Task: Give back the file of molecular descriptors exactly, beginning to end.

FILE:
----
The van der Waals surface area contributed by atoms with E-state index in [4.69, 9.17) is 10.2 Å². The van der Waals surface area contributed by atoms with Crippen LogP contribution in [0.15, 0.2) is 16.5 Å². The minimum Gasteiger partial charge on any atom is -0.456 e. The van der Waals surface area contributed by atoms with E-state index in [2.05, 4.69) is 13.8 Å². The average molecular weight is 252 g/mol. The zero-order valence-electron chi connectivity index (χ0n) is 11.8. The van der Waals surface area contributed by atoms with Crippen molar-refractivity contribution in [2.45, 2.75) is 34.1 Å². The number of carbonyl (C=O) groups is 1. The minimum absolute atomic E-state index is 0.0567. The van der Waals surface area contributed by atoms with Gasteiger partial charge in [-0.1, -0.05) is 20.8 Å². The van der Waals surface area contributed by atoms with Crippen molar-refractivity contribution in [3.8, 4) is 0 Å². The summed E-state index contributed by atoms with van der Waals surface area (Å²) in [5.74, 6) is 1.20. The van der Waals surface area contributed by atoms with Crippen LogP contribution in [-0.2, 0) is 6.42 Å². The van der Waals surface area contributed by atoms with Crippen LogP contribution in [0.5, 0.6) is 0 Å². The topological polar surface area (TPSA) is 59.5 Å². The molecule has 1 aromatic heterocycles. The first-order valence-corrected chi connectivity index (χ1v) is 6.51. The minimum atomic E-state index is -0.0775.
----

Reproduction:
The van der Waals surface area contributed by atoms with E-state index in [4.69, 9.17) is 10.2 Å². The van der Waals surface area contributed by atoms with Crippen LogP contribution in [0.15, 0.2) is 16.5 Å². The minimum Gasteiger partial charge on any atom is -0.456 e. The van der Waals surface area contributed by atoms with E-state index in [2.05, 4.69) is 13.8 Å². The average molecular weight is 252 g/mol. The zero-order valence-electron chi connectivity index (χ0n) is 11.8. The van der Waals surface area contributed by atoms with Crippen molar-refractivity contribution in [2.45, 2.75) is 34.1 Å². The number of carbonyl (C=O) groups is 1. The minimum absolute atomic E-state index is 0.0567. The van der Waals surface area contributed by atoms with Gasteiger partial charge in [-0.1, -0.05) is 20.8 Å². The van der Waals surface area contributed by atoms with Crippen molar-refractivity contribution in [3.8, 4) is 0 Å². The summed E-state index contributed by atoms with van der Waals surface area (Å²) in [5.74, 6) is 1.20. The van der Waals surface area contributed by atoms with Crippen LogP contribution in [-0.2, 0) is 6.42 Å². The van der Waals surface area contributed by atoms with Crippen LogP contribution in [0.5, 0.6) is 0 Å². The topological polar surface area (TPSA) is 59.5 Å². The molecule has 1 aromatic heterocycles. The first-order valence-corrected chi connectivity index (χ1v) is 6.51. The minimum atomic E-state index is -0.0775.